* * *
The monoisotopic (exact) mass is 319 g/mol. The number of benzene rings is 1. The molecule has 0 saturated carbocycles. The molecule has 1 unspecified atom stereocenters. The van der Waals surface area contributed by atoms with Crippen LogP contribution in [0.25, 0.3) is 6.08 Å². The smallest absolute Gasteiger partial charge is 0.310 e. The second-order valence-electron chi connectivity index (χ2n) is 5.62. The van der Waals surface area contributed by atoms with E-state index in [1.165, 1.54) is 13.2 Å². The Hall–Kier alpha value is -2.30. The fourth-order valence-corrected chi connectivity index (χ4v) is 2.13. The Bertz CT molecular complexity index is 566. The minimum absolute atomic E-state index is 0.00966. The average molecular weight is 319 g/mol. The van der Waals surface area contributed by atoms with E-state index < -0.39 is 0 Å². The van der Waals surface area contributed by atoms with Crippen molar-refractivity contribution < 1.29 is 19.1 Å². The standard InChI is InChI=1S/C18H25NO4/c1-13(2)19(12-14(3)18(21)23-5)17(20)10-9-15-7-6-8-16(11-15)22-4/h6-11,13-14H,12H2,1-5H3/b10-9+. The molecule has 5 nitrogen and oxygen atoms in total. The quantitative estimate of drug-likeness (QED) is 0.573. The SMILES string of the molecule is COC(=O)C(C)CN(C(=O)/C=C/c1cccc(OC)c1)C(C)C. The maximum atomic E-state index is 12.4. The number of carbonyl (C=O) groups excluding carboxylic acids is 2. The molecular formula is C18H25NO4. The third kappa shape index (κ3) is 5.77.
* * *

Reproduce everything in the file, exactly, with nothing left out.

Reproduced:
The monoisotopic (exact) mass is 319 g/mol. The number of benzene rings is 1. The molecule has 0 saturated carbocycles. The molecule has 1 unspecified atom stereocenters. The van der Waals surface area contributed by atoms with Crippen LogP contribution in [0.25, 0.3) is 6.08 Å². The smallest absolute Gasteiger partial charge is 0.310 e. The second-order valence-electron chi connectivity index (χ2n) is 5.62. The van der Waals surface area contributed by atoms with E-state index in [1.165, 1.54) is 13.2 Å². The Hall–Kier alpha value is -2.30. The fourth-order valence-corrected chi connectivity index (χ4v) is 2.13. The Bertz CT molecular complexity index is 566. The minimum absolute atomic E-state index is 0.00966. The average molecular weight is 319 g/mol. The van der Waals surface area contributed by atoms with E-state index < -0.39 is 0 Å². The van der Waals surface area contributed by atoms with Crippen molar-refractivity contribution < 1.29 is 19.1 Å². The standard InChI is InChI=1S/C18H25NO4/c1-13(2)19(12-14(3)18(21)23-5)17(20)10-9-15-7-6-8-16(11-15)22-4/h6-11,13-14H,12H2,1-5H3/b10-9+. The molecule has 5 nitrogen and oxygen atoms in total. The quantitative estimate of drug-likeness (QED) is 0.573. The SMILES string of the molecule is COC(=O)C(C)CN(C(=O)/C=C/c1cccc(OC)c1)C(C)C. The maximum atomic E-state index is 12.4. The number of carbonyl (C=O) groups excluding carboxylic acids is 2. The molecular formula is C18H25NO4. The third kappa shape index (κ3) is 5.77.